Go and vote

By Mike Fox

I am involved in student government and campus activism, and have been for the past three years. Around this time of year – with student government elections coming up – we engage in the time-worn political tradition of the campaign and do everything we can to boost our visibility so our visions for the rest of the campus body can be endorsed and supported in the coming year. The elections – as they do in all democratic societies – bestow on us our legitimacy and serve as worthwhile barometers of how much of the student body feels our impact.

However, it has become a reoccurring source of frustration that we get around 3,000 voters, or around 12 percent, of our campus of more than 20,000 undergraduate students, each year. This limited dialogue with the rest of the student body – especially in our time of highest visibility – has turned campaigning into a game instead of a full and thorough conversation with the general student body. It has begun to eerily resemble the zero-sum game of national politics.

I, for one, have been guilty of prioritizing this mini form of large scale electioneering over trying to forge real relationships.

Perhaps it’s an inevitability of anyone seeking leadership to rely on shorthand in order to prioritize effectiveness. But it’s worth taking the opportunity of having a smaller and condensed group of people going through similar experiences to figure out how to elevate campaigning to holding honest conversations – not just with potential voters, but also between all of those who aspire to participate in student leadership.

Dissenters will cite low turnout numbers to label what I would like to do as negligible. After all, if it’s a relatively small percentage which engages with student government, why shouldn’t one be concerned with just pushing the vision one sees as correct?

This view employs the student body’s apathy as an excuse to not exercise self-criticism. A more comprehensive and deliberately measured view of student leadership would create a body which all students see as accessible. As more students view a student government as accessible, more viewpoints will be contributed to the student government.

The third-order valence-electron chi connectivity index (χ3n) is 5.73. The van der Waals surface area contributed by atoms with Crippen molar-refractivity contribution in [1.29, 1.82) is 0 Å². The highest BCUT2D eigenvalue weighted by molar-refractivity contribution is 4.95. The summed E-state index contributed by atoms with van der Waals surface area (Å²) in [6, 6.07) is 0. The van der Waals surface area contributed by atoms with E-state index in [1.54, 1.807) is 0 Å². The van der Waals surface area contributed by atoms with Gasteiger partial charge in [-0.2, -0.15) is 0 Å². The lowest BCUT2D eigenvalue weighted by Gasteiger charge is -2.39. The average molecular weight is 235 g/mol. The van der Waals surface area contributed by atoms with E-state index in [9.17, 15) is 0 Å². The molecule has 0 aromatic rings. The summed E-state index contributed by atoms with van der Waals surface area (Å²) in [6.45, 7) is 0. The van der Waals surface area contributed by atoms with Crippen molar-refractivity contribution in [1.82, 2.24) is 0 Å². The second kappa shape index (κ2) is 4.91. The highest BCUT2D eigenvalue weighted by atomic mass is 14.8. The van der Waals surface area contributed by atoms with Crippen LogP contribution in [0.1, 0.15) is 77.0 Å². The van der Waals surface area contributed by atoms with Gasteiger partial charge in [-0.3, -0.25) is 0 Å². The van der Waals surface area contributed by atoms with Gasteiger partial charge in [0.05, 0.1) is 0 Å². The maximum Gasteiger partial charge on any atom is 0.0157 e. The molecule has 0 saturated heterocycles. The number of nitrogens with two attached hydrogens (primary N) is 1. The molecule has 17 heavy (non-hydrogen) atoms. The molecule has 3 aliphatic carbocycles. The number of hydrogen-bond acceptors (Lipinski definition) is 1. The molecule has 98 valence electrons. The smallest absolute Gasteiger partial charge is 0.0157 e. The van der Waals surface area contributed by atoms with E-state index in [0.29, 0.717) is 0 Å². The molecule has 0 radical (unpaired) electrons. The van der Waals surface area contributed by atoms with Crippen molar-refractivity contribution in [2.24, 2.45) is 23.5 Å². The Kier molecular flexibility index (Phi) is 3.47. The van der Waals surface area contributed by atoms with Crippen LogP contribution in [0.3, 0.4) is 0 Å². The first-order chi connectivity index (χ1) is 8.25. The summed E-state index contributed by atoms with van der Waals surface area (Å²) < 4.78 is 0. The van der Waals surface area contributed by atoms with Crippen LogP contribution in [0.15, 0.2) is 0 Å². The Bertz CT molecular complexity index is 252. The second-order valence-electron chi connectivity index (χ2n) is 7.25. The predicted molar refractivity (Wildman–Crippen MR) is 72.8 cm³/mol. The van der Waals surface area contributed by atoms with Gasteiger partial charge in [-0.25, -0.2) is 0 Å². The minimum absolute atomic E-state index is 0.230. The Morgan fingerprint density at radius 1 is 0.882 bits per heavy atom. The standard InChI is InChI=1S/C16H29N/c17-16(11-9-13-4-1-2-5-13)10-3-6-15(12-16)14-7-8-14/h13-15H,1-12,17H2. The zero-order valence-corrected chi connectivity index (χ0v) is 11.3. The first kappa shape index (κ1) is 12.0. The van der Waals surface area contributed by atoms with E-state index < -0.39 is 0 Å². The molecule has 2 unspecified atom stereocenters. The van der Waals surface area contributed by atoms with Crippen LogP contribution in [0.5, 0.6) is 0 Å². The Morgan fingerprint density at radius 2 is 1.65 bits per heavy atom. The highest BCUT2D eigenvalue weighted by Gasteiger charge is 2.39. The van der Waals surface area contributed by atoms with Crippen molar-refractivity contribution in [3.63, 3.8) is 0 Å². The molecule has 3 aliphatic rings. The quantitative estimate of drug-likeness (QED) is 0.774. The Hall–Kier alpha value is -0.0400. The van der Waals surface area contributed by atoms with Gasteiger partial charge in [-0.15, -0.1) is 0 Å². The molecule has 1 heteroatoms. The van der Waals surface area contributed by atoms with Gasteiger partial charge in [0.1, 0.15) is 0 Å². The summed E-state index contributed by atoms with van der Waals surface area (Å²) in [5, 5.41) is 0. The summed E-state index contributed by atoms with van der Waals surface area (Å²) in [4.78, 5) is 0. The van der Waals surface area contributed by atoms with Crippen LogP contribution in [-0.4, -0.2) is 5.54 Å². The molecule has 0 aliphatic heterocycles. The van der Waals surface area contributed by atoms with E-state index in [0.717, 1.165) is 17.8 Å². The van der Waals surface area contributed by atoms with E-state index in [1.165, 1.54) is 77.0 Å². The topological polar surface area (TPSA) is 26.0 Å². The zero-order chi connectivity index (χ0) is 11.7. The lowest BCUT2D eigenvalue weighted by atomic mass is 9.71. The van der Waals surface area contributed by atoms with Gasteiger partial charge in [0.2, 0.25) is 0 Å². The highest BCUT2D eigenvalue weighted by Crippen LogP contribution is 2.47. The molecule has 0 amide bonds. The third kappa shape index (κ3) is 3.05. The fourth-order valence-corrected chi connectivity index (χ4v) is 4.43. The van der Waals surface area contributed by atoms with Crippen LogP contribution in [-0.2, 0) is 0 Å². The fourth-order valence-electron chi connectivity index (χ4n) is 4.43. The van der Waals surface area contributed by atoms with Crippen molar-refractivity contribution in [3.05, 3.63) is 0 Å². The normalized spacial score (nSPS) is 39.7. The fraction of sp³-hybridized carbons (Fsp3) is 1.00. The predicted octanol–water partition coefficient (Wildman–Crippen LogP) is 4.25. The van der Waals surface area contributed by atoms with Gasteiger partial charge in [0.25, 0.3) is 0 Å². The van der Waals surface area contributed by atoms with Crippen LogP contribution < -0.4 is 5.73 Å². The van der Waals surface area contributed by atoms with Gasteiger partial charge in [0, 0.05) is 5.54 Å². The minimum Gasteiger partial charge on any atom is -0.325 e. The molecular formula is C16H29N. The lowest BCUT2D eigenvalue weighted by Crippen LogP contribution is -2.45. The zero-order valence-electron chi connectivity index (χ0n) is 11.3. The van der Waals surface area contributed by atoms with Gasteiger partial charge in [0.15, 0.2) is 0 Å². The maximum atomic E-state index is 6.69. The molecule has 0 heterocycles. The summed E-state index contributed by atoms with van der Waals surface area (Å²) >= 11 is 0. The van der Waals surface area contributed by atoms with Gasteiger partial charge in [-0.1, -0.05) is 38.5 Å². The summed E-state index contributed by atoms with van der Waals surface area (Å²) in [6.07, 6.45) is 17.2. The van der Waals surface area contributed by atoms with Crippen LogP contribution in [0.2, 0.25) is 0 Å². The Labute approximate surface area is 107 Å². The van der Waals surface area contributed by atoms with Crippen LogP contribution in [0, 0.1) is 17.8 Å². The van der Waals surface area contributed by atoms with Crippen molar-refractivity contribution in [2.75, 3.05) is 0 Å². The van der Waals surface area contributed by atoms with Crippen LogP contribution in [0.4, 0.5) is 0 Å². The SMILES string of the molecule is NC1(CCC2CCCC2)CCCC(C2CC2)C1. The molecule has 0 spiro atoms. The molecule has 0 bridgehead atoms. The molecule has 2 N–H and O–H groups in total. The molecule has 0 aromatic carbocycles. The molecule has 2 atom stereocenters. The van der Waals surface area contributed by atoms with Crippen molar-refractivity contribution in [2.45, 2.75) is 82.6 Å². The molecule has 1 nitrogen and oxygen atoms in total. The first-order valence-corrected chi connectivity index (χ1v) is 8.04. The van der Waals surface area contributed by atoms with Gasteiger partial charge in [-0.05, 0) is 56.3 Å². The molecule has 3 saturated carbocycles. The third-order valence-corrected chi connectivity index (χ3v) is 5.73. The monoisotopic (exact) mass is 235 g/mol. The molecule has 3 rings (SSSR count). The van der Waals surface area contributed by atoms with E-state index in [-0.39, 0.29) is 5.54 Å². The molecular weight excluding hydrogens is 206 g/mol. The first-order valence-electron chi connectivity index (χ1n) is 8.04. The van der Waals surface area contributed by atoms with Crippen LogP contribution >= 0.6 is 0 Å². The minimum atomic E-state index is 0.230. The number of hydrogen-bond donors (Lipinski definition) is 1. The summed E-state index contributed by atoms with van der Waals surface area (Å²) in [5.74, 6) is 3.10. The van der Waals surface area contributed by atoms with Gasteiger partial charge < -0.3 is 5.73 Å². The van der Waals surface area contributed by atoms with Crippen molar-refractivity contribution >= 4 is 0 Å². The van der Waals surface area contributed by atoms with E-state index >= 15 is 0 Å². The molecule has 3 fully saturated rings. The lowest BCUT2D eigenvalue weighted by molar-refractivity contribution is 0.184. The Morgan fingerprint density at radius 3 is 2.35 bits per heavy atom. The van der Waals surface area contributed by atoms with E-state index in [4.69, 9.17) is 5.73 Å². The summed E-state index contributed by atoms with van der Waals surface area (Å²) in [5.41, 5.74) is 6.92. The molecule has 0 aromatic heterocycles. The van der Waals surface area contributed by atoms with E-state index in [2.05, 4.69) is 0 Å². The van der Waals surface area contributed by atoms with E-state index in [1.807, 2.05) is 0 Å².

The cycle would continue until the system can be an organization that will best address the concerns of all students and ensure that as one body, we can be organized in shaping the direction of our campus and experiences here.

This isn’t to discredit the work student activists and student government members have done. This past year, student government members have made great progress in making our Code of Student Conduct more answerable to students. They have done extensive research and advocacy on behalf of social issues confronting our campus and have established a swap market for textbooks. The government is also in the process of allocating Registered Student Organization funds, among many other efforts.

MASSPIRG, an organization committed to student activism, takes the biennial approval it receives in spring student government elections to heart. While it is connected to a larger external organization as many student groups are, students are essential in shaping the group’s direction. Notably, on our campus, this involvement helped shape a coalition with the Student Government Association and the UMass Democrats to register 1500 new voters. They also conducted efforts on a larger scale, winning funds for Pell Grants and helping to achieve credit card reform.

These experiences also provide valuable real world lessons. Fighting and advocating for causes while trying to balance the interests of many different constituencies help develop essential skills in becoming an engaged citizen. Student government and student activism provide an outlet to directly contribute to the society around oneself, considering the relative universality students feel from campus policy change.

However, the typical turnout number remains an indicator that, despite efforts being made on campus, there is significant work to be done. It doesn’t work to blame apathy on one’s own constituents or the people on whose behalf one is fighting. Communication must be increased within passionate groups in order to accomplish more collective goals and greater efforts at creating a welcoming community must be undertaken.

All of this calls for a public sphere on campus where people feel comfortable and valid in expressing their visions for the University of Massachusetts and how it can help them attain their aspirations. Student government provides a good model for this outlet, but the closed-minded nature and quick judgments that reflect larger politics must be avoided.

These flaws aren’t inevitable. On a university campus, a place established to promote and advance the greater good, these flaws can be addressed at a level that is comparatively manageable.

Please vote this Tuesday, Wednesday and Thursday. If you don’t, I apologize, and I will do all that I can for you to see that a future vote is worthwhile.

Mike Fox is a Collegian columnist. He can be reached at [email protected].